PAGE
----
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Worldcon 2012, Part 3

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Saturday dawned bright and…foggy and humid. My way to the convention lay, as usual, through the familiar streets of downtown Chicago, through the tall skyscrapers whose tips hid in the low-lying clouds and fog that are so common in the city. It was my third day of the convention, and I was already starting to feel some of the exhaustion and wear that comes from several days of packed programming. Thus, my Saturday included only one panel. That panel in itself, however, is enough for an entire article.

I attended a panel on Science and Science Fiction, whose aim was to discuss how much actual science the genre of science fiction needs. A bunch of physicists, along with a moviemaker, piled into a high-ceilinged ballroom with gorgeous views of the city to discuss the question. The very simple answer, of course, proposed by one of the panelists, is “enough that the reader won’t complain.” But, readers being nitpicky as they are, are there other criteria?

To begin with, however, it may be helpful to define science fiction itself. When is a book science fiction, meaning, when do we actually get to start nitpicking the science? For the purposes of the discussion, we borrowed a definition of science fiction from Analog: if the story won’t work if you take the science out, it’s science fiction.

I suppose, if I were to distill the hour and a half discussion to a neat thesis, the answer to the question would be: “Not too little and not too much.” There must always be a balance, in the Force as in how much science we put in our science fiction. That balance, I think, reflects the very nature of science as a dynamic force, constantly changing, progressing, expanding, and yet possessed of its own limitations. Those are factors science fiction writers must be aware of.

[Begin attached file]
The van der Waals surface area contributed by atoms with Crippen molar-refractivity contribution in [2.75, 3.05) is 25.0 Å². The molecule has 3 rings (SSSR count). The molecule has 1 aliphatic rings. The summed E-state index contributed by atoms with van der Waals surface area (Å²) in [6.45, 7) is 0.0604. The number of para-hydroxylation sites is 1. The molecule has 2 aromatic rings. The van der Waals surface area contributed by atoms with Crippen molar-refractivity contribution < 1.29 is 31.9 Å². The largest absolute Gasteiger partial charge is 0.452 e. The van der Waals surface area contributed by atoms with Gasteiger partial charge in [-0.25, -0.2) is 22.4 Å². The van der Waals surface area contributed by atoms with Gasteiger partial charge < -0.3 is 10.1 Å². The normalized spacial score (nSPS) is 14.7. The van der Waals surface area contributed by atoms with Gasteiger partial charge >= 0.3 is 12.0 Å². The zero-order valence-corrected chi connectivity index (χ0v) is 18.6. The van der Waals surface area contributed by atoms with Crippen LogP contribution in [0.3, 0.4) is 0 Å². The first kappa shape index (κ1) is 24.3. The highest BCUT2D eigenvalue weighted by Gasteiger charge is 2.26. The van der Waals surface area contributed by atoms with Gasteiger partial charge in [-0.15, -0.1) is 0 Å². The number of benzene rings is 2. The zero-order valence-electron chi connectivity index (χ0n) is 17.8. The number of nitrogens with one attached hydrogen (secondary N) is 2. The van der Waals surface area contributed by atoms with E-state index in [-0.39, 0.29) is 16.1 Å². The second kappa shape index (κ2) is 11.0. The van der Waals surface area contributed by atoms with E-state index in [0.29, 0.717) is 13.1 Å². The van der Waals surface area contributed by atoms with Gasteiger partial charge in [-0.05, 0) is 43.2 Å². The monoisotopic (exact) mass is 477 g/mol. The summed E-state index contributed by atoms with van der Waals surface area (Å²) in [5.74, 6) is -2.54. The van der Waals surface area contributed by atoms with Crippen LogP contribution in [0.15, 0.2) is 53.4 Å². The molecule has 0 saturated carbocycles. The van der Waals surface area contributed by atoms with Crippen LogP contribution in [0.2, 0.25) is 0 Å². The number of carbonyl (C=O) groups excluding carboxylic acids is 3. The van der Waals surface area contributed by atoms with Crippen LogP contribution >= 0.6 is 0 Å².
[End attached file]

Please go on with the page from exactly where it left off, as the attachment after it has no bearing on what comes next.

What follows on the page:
On one end of the spectrum, then, there’s too little science, or undeveloped science, or inconsistent science – that is, science written by an author who hasn’t done his homework. Which is, of course, bad storytelling as well as disrespectful to science. But further along the spectrum, there’s also the grievance of an incomplete portrayal of science: that is, an accurate portrayal of certain advancements that completely eschews others. For example, much sci-fi portrays the advances of technology, yet does not deal at all with advances in culture, biology, chemistry, or human society in general. Science advances as a whole, just as society advances as a whole – not in bits and pieces. It’s an important truth to keep in mind as a writer.

On the other end of the spectrum, there are the dangers of too much science. Science fiction leads to extrapolation, and extrapolation is dangerous, for it opens the door to the possibility that the same science that creates the problems can solve them. There must be a limitation to how much science can do. And, of course, not all the science has to actually go in the book. The partial differentials that make wormholes possible in theory are good in the planning stages of a novel, but a writer who includes them all on the published pages is probably making a grievous mistake of focusing too much on science and too little on story.